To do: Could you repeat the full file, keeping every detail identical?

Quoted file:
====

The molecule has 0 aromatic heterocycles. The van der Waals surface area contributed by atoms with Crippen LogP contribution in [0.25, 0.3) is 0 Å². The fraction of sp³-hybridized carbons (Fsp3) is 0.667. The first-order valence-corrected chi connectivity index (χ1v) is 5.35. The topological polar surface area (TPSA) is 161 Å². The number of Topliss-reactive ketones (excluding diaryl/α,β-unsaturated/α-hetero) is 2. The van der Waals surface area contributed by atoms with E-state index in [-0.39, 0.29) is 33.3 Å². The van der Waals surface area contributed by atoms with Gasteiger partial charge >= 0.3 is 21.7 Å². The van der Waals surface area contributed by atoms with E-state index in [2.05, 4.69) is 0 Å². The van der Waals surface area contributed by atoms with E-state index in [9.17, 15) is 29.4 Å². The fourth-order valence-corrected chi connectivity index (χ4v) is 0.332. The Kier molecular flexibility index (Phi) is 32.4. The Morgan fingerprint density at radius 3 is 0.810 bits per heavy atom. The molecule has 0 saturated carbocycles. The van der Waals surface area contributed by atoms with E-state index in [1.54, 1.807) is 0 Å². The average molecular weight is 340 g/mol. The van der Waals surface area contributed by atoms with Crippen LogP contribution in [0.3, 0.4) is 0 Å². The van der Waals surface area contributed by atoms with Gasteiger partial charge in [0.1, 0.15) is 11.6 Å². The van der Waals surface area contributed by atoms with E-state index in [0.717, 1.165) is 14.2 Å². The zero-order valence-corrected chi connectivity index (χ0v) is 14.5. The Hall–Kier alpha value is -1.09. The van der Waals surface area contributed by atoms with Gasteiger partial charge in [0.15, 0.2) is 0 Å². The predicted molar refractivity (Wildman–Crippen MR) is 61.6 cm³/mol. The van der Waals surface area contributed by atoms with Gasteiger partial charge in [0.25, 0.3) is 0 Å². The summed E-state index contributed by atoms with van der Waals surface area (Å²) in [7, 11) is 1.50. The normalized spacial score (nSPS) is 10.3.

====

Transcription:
The molecule has 0 aromatic heterocycles. The van der Waals surface area contributed by atoms with Crippen LogP contribution in [0.25, 0.3) is 0 Å². The fraction of sp³-hybridized carbons (Fsp3) is 0.667. The first-order valence-corrected chi connectivity index (χ1v) is 5.35. The topological polar surface area (TPSA) is 161 Å². The number of Topliss-reactive ketones (excluding diaryl/α,β-unsaturated/α-hetero) is 2. The van der Waals surface area contributed by atoms with E-state index in [-0.39, 0.29) is 33.3 Å². The van der Waals surface area contributed by atoms with Gasteiger partial charge >= 0.3 is 21.7 Å². The van der Waals surface area contributed by atoms with E-state index in [2.05, 4.69) is 0 Å². The van der Waals surface area contributed by atoms with E-state index in [9.17, 15) is 29.4 Å². The fourth-order valence-corrected chi connectivity index (χ4v) is 0.332. The Kier molecular flexibility index (Phi) is 32.4. The Morgan fingerprint density at radius 3 is 0.810 bits per heavy atom. The molecule has 0 saturated carbocycles. The van der Waals surface area contributed by atoms with E-state index in [1.54, 1.807) is 0 Å². The average molecular weight is 340 g/mol. The van der Waals surface area contributed by atoms with Crippen LogP contribution in [0.3, 0.4) is 0 Å². The van der Waals surface area contributed by atoms with Gasteiger partial charge in [0.1, 0.15) is 11.6 Å². The van der Waals surface area contributed by atoms with E-state index in [0.717, 1.165) is 14.2 Å². The zero-order valence-corrected chi connectivity index (χ0v) is 14.5. The Hall–Kier alpha value is -1.09. The van der Waals surface area contributed by atoms with Gasteiger partial charge in [0.15, 0.2) is 0 Å². The predicted molar refractivity (Wildman–Crippen MR) is 61.6 cm³/mol. The van der Waals surface area contributed by atoms with Gasteiger partial charge in [0.25, 0.3) is 0 Å². The summed E-state index contributed by atoms with van der Waals surface area (Å²) in [7, 11) is 1.50. The normalized spacial score (nSPS) is 10.3.